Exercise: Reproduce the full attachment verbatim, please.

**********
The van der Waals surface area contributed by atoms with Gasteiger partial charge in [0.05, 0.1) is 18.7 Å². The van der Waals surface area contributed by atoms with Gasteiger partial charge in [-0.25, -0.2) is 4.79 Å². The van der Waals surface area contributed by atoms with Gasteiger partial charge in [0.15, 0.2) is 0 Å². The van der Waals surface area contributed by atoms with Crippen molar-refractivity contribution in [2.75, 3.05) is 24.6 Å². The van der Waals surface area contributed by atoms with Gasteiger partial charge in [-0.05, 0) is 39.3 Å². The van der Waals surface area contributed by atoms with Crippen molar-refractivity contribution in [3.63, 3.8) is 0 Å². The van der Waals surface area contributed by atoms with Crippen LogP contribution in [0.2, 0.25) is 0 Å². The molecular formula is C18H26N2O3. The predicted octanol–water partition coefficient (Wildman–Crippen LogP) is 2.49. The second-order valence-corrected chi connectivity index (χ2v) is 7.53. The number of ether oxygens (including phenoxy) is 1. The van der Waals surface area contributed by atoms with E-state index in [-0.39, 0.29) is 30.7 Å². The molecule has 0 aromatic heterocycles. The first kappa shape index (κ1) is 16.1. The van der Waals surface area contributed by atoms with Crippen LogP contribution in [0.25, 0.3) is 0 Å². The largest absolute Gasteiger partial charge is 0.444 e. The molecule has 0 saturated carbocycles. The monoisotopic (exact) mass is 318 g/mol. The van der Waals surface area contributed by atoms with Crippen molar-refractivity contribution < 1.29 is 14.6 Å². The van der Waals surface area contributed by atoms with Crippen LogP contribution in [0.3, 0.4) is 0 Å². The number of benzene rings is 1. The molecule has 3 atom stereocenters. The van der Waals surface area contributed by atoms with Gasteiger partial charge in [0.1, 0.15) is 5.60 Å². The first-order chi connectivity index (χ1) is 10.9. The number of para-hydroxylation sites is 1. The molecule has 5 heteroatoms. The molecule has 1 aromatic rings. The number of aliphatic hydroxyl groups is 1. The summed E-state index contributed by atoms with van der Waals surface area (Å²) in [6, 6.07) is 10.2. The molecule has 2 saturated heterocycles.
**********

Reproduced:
The van der Waals surface area contributed by atoms with Gasteiger partial charge in [0.05, 0.1) is 18.7 Å². The van der Waals surface area contributed by atoms with Gasteiger partial charge in [-0.25, -0.2) is 4.79 Å². The van der Waals surface area contributed by atoms with Gasteiger partial charge in [0.15, 0.2) is 0 Å². The van der Waals surface area contributed by atoms with Crippen molar-refractivity contribution in [2.75, 3.05) is 24.6 Å². The van der Waals surface area contributed by atoms with Gasteiger partial charge in [-0.05, 0) is 39.3 Å². The van der Waals surface area contributed by atoms with Crippen molar-refractivity contribution in [3.63, 3.8) is 0 Å². The van der Waals surface area contributed by atoms with Crippen LogP contribution in [0.2, 0.25) is 0 Å². The molecular formula is C18H26N2O3. The predicted octanol–water partition coefficient (Wildman–Crippen LogP) is 2.49. The second-order valence-corrected chi connectivity index (χ2v) is 7.53. The number of ether oxygens (including phenoxy) is 1. The van der Waals surface area contributed by atoms with E-state index in [-0.39, 0.29) is 30.7 Å². The molecule has 0 aromatic heterocycles. The first kappa shape index (κ1) is 16.1. The van der Waals surface area contributed by atoms with Crippen LogP contribution in [0.25, 0.3) is 0 Å². The largest absolute Gasteiger partial charge is 0.444 e. The molecule has 0 saturated carbocycles. The monoisotopic (exact) mass is 318 g/mol. The van der Waals surface area contributed by atoms with Crippen molar-refractivity contribution < 1.29 is 14.6 Å². The van der Waals surface area contributed by atoms with Crippen LogP contribution in [0.3, 0.4) is 0 Å². The number of benzene rings is 1. The molecule has 3 atom stereocenters. The van der Waals surface area contributed by atoms with Gasteiger partial charge in [0.1, 0.15) is 5.60 Å². The first-order chi connectivity index (χ1) is 10.9. The number of para-hydroxylation sites is 1. The molecule has 5 heteroatoms. The molecule has 1 aromatic rings. The number of aliphatic hydroxyl groups is 1. The summed E-state index contributed by atoms with van der Waals surface area (Å²) in [6, 6.07) is 10.2. The molecule has 2 saturated heterocycles.